Sunday, 31 March 2013

compression again - system vs java implementation

Last time I mentioned that using the operating system's compression utility (gzip on linux) performs better than the java counterpart even if you use it from java (the good old Process.exec()). This is not quite that simple of course :-) So in this test I compare the time needed to compress a random input both by system and java implementations. The size of the input is growing over the test, so does the time needed to compress, but there is something interesting.

So as you see the system gzip is faster, but it has a communication and process creation overhead. The java implementation is running without this overhead is therefore performing better with small inputs. The lines meet at about 512 KB. If the input is bigger, piping through a system command performs better.

This test was performed on Fedora 18 (the disasterous OS) x64 architecture, other architectures and operating systems may have different result.

Monday, 18 March 2013

To kill a GC

This is actually an answer for a recent patch written at work. So what happens if you have an object, which overrides the finallize method and in that it needs to wait for a while, e.g. to wait for a thread to join (database transaction to finish, IO operation, and so on).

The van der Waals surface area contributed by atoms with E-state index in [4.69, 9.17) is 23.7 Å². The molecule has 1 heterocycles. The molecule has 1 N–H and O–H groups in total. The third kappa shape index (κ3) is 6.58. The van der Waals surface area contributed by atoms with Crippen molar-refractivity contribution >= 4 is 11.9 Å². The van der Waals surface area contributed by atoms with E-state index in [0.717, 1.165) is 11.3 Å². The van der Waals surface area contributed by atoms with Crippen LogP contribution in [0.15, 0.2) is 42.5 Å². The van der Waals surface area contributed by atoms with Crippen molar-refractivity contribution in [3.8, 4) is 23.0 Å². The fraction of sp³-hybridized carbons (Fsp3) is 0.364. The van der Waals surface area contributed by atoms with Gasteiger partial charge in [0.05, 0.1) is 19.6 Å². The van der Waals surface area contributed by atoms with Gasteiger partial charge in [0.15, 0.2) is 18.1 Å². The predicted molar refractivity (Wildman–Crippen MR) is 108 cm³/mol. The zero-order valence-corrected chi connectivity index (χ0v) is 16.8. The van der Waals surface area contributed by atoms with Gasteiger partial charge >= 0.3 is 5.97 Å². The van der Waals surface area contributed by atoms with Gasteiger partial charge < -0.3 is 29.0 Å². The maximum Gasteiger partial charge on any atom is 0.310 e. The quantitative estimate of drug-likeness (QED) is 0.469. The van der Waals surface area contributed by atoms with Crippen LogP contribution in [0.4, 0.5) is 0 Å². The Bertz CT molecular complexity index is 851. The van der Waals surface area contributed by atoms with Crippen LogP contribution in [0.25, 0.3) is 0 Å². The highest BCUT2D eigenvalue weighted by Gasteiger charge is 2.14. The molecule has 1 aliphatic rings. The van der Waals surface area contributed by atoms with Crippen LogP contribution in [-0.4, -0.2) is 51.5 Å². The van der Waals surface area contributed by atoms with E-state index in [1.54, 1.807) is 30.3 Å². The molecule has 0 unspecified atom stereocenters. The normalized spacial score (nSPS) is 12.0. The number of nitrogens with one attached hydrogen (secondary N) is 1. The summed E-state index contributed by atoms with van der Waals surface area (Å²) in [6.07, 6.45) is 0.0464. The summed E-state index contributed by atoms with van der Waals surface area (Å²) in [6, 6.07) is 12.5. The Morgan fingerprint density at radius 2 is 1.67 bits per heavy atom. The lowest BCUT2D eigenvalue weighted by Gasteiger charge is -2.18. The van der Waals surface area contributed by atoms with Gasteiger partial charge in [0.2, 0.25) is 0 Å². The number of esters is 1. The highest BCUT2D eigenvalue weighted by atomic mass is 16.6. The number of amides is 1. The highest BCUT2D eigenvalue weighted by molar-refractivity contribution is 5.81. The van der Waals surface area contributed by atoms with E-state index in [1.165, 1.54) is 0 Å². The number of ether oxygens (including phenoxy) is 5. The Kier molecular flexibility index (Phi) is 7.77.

This is an example code, it does not wait for a thread for 20 seconds, it only sleeps for 1, but anyway it gives a little work for the GC.

import java.util.Date;

public class Main {

 final int nr;
 final byte[] justsomememory;

 public Main(int nr) { = nr;
  justsomememory = new byte[1024 * 1024];

 public static void main(String[] args) throws Exception {
  for (int i = 0; i < 20000; i++) {
   Main main = new Main(i);

 protected void finalize() throws Throwable {


Let's use the jconsole to look under the hood of the VM.

This is a healthy memory usage.
This is what you see if you have any blocking operations in finaly()
I think this is visual enough. So in general, I agree with those who try to avoid having a finallize method in their code. And really why should you have one?